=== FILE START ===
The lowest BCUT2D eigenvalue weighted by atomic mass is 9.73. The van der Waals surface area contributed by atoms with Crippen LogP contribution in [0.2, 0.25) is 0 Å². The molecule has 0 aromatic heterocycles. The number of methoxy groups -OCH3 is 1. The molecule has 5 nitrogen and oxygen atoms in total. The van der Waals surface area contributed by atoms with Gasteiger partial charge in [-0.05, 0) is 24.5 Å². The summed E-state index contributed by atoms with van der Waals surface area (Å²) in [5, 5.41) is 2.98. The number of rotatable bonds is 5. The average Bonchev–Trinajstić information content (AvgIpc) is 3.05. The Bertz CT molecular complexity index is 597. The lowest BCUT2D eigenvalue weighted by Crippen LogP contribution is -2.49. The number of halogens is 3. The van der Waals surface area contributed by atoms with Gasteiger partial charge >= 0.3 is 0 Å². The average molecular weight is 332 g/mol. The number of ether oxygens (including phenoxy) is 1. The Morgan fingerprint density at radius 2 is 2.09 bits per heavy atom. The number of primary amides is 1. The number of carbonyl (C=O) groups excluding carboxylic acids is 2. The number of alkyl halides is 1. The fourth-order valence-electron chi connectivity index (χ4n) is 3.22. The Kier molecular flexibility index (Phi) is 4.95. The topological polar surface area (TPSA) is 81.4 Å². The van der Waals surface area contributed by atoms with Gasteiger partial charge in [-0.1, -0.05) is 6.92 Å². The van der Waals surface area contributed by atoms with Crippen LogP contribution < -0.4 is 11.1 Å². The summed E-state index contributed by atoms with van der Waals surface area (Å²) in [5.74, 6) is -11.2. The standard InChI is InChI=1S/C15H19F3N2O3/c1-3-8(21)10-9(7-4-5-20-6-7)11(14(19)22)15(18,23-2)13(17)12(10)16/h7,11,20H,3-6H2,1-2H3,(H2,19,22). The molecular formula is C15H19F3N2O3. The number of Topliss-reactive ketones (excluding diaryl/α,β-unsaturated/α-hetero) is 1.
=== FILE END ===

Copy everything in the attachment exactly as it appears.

The lowest BCUT2D eigenvalue weighted by atomic mass is 9.73. The van der Waals surface area contributed by atoms with Crippen LogP contribution in [0.2, 0.25) is 0 Å². The molecule has 0 aromatic heterocycles. The number of methoxy groups -OCH3 is 1. The molecule has 5 nitrogen and oxygen atoms in total. The van der Waals surface area contributed by atoms with Gasteiger partial charge in [-0.05, 0) is 24.5 Å². The summed E-state index contributed by atoms with van der Waals surface area (Å²) in [5, 5.41) is 2.98. The number of rotatable bonds is 5. The average Bonchev–Trinajstić information content (AvgIpc) is 3.05. The Bertz CT molecular complexity index is 597. The lowest BCUT2D eigenvalue weighted by Crippen LogP contribution is -2.49. The number of halogens is 3. The van der Waals surface area contributed by atoms with Gasteiger partial charge >= 0.3 is 0 Å². The average molecular weight is 332 g/mol. The number of ether oxygens (including phenoxy) is 1. The Morgan fingerprint density at radius 2 is 2.09 bits per heavy atom. The number of primary amides is 1. The number of carbonyl (C=O) groups excluding carboxylic acids is 2. The number of alkyl halides is 1. The fourth-order valence-electron chi connectivity index (χ4n) is 3.22. The Kier molecular flexibility index (Phi) is 4.95. The topological polar surface area (TPSA) is 81.4 Å². The van der Waals surface area contributed by atoms with Gasteiger partial charge in [-0.1, -0.05) is 6.92 Å². The van der Waals surface area contributed by atoms with Crippen LogP contribution < -0.4 is 11.1 Å². The summed E-state index contributed by atoms with van der Waals surface area (Å²) in [5.74, 6) is -11.2. The standard InChI is InChI=1S/C15H19F3N2O3/c1-3-8(21)10-9(7-4-5-20-6-7)11(14(19)22)15(18,23-2)13(17)12(10)16/h7,11,20H,3-6H2,1-2H3,(H2,19,22). The molecular formula is C15H19F3N2O3. The number of Topliss-reactive ketones (excluding diaryl/α,β-unsaturated/α-hetero) is 1.